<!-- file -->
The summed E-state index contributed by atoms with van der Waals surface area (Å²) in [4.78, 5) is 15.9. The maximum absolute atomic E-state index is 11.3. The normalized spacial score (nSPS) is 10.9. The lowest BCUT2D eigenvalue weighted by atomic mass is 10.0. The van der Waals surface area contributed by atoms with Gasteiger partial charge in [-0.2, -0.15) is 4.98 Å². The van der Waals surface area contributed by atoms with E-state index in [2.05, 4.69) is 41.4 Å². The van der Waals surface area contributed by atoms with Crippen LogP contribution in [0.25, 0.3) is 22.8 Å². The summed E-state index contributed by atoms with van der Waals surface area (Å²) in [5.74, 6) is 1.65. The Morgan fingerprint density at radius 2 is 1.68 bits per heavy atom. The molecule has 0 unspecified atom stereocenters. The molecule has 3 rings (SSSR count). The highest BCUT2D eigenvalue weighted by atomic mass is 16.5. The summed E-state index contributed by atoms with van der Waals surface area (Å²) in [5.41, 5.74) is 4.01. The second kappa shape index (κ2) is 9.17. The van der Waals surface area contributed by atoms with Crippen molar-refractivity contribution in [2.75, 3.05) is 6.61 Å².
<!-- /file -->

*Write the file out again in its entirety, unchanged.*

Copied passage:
The summed E-state index contributed by atoms with van der Waals surface area (Å²) in [4.78, 5) is 15.9. The maximum absolute atomic E-state index is 11.3. The normalized spacial score (nSPS) is 10.9. The lowest BCUT2D eigenvalue weighted by atomic mass is 10.0. The van der Waals surface area contributed by atoms with Gasteiger partial charge in [-0.2, -0.15) is 4.98 Å². The van der Waals surface area contributed by atoms with E-state index in [2.05, 4.69) is 41.4 Å². The van der Waals surface area contributed by atoms with Crippen LogP contribution in [0.25, 0.3) is 22.8 Å². The summed E-state index contributed by atoms with van der Waals surface area (Å²) in [5.74, 6) is 1.65. The Morgan fingerprint density at radius 2 is 1.68 bits per heavy atom. The molecule has 0 unspecified atom stereocenters. The molecule has 3 rings (SSSR count). The highest BCUT2D eigenvalue weighted by atomic mass is 16.5. The summed E-state index contributed by atoms with van der Waals surface area (Å²) in [5.41, 5.74) is 4.01. The second kappa shape index (κ2) is 9.17. The van der Waals surface area contributed by atoms with Crippen molar-refractivity contribution in [2.75, 3.05) is 6.61 Å².